Similarly, between Denver and the Grand Canyon there are about a dozen national parks and Natural Wonders worth considering. You've got places like Rocky Mountain NP or Mesa Verde in CO, Arches, Canyonlands, Bryce Canyon and Zion in Utah, and many many more in the area.

    And then finally, in the last part of your trip, you also leave out some amazing stops in California. Vegas to SF in a day means you won't have time for Death Valley, Yoesmite, or Sequoia National Parks.

    Where to stop is always a personal decision, and as I mentioned, the outline you have here could be done. However, it it were me, I think I would give some strong consideration to scaling back the distance, and see a lot more places. I'd consider dropping South Dakota and Colorado, and instead do a loop to Glacier and Yellowstone, down to Utah and the Grand Canyon, before heading back along the coast. Alternatively, you might look at breaking the loops up north and south, doing either Glacier, Yellowstone, South Dakota, or Vegas, Grand Canyon, Utah.
    Last edited by Midwest Michael; 10-15-2011 at 11:12 AM. Reason: brain not working

  5. #5
    Join Date
    Oct 2011
    Darwin, Northern Territory, Australia


    Thanks everyone - I'll do a bit more research and see about changing our itinerary based on your recommendations. I am so happy for this forum as there is so much to see over there I really had no idea how to narrow it down. ;

  6. #6
    Join Date
    Dec 2008
    Melbourne, Australia

    Default From One Aussie to Another.

    Hi Rach,

    Quote Originally Posted by Mass Tim View Post
    I'm not sure what you mean by "camp kitchen."
    For clarification, a 'camp kitchen' is an area usually equipped with a fridge, hotplates or gas burners, a microwave, and sometimes a toaster and electric jug, or any combination of these. It usually also has a sink for doing dishes and most have hot water on tap. Some even have power outlets to plug in appliances. These are for the use of all campers.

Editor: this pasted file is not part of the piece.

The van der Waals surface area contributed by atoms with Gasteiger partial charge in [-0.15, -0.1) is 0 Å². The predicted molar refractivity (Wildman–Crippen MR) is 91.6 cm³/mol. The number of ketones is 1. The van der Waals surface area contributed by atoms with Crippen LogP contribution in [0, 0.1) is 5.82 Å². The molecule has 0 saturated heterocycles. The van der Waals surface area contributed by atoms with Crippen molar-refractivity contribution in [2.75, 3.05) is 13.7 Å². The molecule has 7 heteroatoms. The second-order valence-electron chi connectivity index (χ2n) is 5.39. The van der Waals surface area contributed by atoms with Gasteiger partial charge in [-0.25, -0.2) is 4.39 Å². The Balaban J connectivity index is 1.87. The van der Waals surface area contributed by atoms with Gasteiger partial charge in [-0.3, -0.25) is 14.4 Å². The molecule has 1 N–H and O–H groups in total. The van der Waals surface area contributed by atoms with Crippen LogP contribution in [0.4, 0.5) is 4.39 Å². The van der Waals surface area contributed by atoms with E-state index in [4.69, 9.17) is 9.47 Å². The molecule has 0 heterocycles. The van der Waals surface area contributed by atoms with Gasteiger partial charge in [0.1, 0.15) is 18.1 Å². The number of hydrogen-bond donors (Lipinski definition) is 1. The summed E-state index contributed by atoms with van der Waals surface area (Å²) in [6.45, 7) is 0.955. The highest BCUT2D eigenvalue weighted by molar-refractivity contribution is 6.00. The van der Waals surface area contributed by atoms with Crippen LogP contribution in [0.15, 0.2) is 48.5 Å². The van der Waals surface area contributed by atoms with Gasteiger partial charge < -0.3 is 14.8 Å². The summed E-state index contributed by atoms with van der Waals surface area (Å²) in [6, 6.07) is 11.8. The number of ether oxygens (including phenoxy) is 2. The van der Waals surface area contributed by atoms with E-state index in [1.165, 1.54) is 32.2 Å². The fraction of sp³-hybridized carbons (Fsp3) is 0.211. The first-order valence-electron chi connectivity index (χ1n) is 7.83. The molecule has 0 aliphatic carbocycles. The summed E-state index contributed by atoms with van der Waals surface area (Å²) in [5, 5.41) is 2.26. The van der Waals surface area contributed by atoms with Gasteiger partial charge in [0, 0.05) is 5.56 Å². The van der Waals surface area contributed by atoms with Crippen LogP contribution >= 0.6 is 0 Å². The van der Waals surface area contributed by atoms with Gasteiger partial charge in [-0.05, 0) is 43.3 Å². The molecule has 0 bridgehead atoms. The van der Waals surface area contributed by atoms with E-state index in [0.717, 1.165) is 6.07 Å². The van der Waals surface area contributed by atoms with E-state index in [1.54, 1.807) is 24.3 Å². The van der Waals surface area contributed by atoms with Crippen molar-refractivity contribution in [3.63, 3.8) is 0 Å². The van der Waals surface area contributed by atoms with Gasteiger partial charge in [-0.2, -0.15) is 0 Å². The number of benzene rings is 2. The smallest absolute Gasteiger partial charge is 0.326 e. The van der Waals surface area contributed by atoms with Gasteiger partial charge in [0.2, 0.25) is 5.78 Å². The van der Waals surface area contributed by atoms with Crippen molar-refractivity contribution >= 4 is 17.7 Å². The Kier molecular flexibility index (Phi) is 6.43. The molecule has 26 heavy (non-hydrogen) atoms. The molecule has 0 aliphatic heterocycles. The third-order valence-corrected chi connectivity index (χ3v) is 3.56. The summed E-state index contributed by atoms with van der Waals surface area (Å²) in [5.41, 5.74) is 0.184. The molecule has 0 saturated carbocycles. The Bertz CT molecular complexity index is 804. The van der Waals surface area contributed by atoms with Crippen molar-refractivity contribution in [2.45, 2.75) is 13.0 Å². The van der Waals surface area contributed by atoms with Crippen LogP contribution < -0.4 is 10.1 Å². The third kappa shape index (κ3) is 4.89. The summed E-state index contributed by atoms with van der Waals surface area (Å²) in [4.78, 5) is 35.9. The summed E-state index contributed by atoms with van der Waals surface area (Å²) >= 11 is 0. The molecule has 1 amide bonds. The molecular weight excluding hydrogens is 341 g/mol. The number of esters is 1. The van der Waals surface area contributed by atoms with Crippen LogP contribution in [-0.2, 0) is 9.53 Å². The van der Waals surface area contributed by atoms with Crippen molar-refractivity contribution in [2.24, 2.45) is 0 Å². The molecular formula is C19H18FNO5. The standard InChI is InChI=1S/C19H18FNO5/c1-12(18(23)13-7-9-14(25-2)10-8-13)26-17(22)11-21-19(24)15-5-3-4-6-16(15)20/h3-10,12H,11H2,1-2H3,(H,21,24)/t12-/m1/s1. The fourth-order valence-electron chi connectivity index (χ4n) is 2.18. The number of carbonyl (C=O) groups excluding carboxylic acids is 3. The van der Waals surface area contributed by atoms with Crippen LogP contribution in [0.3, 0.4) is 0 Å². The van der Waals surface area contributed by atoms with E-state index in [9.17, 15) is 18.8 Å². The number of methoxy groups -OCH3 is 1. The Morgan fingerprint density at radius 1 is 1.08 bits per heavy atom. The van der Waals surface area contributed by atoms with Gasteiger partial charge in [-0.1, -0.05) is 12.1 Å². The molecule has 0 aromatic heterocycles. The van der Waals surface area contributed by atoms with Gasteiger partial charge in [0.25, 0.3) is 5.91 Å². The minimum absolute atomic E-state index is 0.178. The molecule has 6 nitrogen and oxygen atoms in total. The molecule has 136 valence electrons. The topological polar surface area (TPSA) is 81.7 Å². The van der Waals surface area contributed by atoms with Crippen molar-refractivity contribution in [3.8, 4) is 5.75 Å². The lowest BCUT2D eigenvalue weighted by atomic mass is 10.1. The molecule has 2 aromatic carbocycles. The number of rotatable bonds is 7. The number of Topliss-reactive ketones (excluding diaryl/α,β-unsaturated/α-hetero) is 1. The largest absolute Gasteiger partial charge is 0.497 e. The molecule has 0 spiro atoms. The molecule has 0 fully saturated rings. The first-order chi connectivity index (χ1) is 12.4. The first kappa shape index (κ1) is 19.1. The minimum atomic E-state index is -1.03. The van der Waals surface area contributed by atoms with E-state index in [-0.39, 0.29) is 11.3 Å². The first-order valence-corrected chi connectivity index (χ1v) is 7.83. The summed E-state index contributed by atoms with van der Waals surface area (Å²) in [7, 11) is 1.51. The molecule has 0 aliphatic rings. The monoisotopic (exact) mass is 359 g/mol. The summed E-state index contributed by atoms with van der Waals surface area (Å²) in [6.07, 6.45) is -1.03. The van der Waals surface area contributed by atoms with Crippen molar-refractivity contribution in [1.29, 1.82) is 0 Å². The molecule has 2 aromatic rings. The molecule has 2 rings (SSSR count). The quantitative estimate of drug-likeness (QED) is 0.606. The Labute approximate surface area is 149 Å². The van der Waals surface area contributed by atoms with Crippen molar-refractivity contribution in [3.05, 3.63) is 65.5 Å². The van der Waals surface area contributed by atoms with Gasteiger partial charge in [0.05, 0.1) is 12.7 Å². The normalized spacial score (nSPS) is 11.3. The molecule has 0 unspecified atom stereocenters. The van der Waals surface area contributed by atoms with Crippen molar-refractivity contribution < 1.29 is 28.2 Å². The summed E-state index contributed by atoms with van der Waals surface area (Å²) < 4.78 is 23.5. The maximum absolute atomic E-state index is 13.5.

Just about all commercial campgrounds which welcome tents have camp kitchens... some better than others. But the scene over there is so heavily focused on RVs, that you may come across campgrounds which do not make room for, or welcome tents. I have even come across the odd one which does not have an amenities block, just a dump station... assuming all RVs are completely self contained.

    Just like at home, you will rarely find much of a camp kitchen in a State Park or National Park campground.

    I would have to agree with many of the comments made above, your itenary overlooks many of the most amazing places on earth... places where you will want to linger just that bit longer. You can't possibly by-pass Yellowstone. Neither can you see it with just a drive through. My inclination would be to follow Michael's advice, scale back the distance and see a little more of the many National Parks in a smaller loop. Arches, Canyonlands, Bryce and Zion, as well as Death Valley and Yosemite are like nothing you will ever see at home. You may find that you will want to spend days at some of those parks.

    The Southwest of the US is an amazing place!

    Lifey in Melbourne